My question is: Can I retire before that and be able to live off of my rental income? If you manage your real estate as “passive” income, then you aren’t contributing to Social Security, which will affect you down the road when it’s time to claim benefits.
Telecom-equipment maker Nokia reported a third-quarter profit that didn’t set off any alarm bells. But its stock slumped on Thursday after Nokia cut its 2020 profit view and guided toward a 2021 outlook worse than analysts expected.
Stanley Druckenmiller reportedly said that a Democratic sweep in the upcoming election could prove to be a headwind for the stock market for years to come.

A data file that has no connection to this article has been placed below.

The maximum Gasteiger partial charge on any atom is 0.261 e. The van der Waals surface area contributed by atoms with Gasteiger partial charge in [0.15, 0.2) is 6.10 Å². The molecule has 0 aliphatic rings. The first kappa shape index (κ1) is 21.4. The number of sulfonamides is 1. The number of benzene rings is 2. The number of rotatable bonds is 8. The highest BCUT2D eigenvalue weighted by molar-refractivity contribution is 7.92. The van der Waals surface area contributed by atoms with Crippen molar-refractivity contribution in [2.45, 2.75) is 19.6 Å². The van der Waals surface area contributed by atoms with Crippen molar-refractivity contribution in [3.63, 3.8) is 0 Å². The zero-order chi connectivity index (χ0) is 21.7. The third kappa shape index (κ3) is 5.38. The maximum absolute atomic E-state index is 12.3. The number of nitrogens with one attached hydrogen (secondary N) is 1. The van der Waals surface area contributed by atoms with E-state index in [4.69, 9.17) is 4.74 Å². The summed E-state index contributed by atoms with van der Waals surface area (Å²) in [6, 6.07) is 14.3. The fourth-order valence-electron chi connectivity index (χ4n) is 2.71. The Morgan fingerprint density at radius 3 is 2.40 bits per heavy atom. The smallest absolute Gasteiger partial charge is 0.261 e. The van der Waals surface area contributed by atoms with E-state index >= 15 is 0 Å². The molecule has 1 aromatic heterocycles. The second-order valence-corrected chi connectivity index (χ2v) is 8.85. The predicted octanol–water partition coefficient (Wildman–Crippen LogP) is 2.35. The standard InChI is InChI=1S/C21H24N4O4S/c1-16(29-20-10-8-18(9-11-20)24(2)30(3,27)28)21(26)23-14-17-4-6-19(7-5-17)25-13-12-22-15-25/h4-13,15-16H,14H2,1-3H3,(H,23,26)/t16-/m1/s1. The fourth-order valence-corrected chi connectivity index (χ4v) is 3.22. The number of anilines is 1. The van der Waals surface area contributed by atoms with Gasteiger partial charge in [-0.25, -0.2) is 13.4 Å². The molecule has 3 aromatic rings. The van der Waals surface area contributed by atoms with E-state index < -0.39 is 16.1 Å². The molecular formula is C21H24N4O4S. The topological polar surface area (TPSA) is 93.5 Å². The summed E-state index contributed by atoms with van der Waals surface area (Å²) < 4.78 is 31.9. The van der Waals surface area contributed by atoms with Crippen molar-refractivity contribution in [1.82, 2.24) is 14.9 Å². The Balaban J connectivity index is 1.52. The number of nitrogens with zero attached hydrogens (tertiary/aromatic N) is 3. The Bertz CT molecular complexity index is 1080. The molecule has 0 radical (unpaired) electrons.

(Bloomberg) -- Royal Dutch Shell Plc tried to lift itself out of the deepest share-slump in a quarter-century, promising more cash for shareholders even as its business is buffeted by climate change and the coronavirus pandemic.While the pledge of an annual 4% dividend increase may distinguish Shell from some of its ailing peers, the Anglo-Dutch energy giant was still some way from proving itself to be a compelling investment in a world that’s moving away from hydrocarbons.For all the emphasis on transitioning to low-carbon energy, Shell’s schedule of rising payouts still relies on higher oil and gas prices, with few clues about how the company would generate enough cash if markets don’t improve.Even at the peak of the 5.1% bounce on news of Thursday’s dividend hike and better-than-expected third quarter profit, Shell shares were still down about 60% for 2020. This week, they plumbed the lowest levels since 1995.The company has been “in the dog house,” Chief Executive Officer Ben van Beurden acknowledged.In a painful year for Big Oil, Shell cut its dividend in April for the first time since the Second World War, took a record $17 billion impairment charge in August, and announced as many as 9,000 job losses last month.“We are reshaping our investment case,” van Beurden said. “We need to show that we have growth into the future, but also growth right now.”Shell’s third-quarter earnings did provide a bright spot amid the gloom for the oil industry. It reported $955 million of adjusted net income that beat even the highest analyst estimate, lower net debt and strong cash flow. In contrast, Italy’s Eni SpA and Austria’s OMV AG lost money in the period, while Repsol SA and BP Plc eked out small profits.Yet even with the surprise increase, Shell’s dividend of 16.65 cents a share is little more than a third of its 2019 level. And shareholders are still exposed to energy markets that are already faltering in the face of the second wave of the coronavirus pandemic.The new dividend pledge is dependent on Shell reducing its net debt and “without an improved pathway of getting there,” said Alastair Syme, an oil analyst at Citigroup Inc. “Investors are left entirely dependent on macro recovery.”The “world class investment case” van Beurden promised four years ago is still be elusive, but for now it may be enough for Shell to simply be among the best of a bad bunch.Every oil major is walking a treacherous path with little margin for error. Their shareholder base expects generous and reliable dividends. But at the same time, the companies need to shift into renewable energy, with scant evidence that they can generate comparable returns to the traditional oil and gas business.BP, Shell’s closest peer, also slashed its dividend earlier this year and is trading at a similar multidecade low. While the company managed to post a surprise third-quarter profit this week, it gave little indication that shareholder returns would improve any time soon, fixing its payout and saying that a resumption of share buybacks is at least a year away.For more articles like this, please visit us at bloomberg.comSubscribe now to stay ahead with the most trusted business news source.©2020 Bloomberg L.P.